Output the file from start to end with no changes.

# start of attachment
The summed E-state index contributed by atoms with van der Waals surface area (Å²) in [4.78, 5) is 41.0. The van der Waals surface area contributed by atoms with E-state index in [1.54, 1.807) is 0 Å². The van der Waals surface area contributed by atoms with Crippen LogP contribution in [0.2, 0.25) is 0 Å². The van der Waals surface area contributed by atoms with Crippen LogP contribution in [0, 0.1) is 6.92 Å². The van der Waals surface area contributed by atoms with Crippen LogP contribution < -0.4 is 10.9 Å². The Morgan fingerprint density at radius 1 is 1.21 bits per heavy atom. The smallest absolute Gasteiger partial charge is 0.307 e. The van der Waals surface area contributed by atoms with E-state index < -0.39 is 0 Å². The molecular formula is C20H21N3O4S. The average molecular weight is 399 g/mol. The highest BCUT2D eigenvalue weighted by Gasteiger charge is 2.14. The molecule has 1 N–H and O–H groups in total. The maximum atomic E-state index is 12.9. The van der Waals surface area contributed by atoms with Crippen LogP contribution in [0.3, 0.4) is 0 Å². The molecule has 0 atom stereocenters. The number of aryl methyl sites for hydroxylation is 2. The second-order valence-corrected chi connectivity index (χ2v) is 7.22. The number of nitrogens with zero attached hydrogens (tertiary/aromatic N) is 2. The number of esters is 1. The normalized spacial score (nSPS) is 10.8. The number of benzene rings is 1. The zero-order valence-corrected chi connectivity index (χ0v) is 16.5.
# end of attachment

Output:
The summed E-state index contributed by atoms with van der Waals surface area (Å²) in [4.78, 5) is 41.0. The van der Waals surface area contributed by atoms with E-state index in [1.54, 1.807) is 0 Å². The van der Waals surface area contributed by atoms with Crippen LogP contribution in [0.2, 0.25) is 0 Å². The van der Waals surface area contributed by atoms with Crippen LogP contribution in [0, 0.1) is 6.92 Å². The van der Waals surface area contributed by atoms with Crippen LogP contribution < -0.4 is 10.9 Å². The Morgan fingerprint density at radius 1 is 1.21 bits per heavy atom. The smallest absolute Gasteiger partial charge is 0.307 e. The van der Waals surface area contributed by atoms with E-state index < -0.39 is 0 Å². The molecular formula is C20H21N3O4S. The average molecular weight is 399 g/mol. The highest BCUT2D eigenvalue weighted by Gasteiger charge is 2.14. The molecule has 1 N–H and O–H groups in total. The maximum atomic E-state index is 12.9. The van der Waals surface area contributed by atoms with Crippen LogP contribution in [0.3, 0.4) is 0 Å². The molecule has 0 atom stereocenters. The number of aryl methyl sites for hydroxylation is 2. The second-order valence-corrected chi connectivity index (χ2v) is 7.22. The number of nitrogens with zero attached hydrogens (tertiary/aromatic N) is 2. The number of esters is 1. The normalized spacial score (nSPS) is 10.8. The number of benzene rings is 1. The zero-order valence-corrected chi connectivity index (χ0v) is 16.5.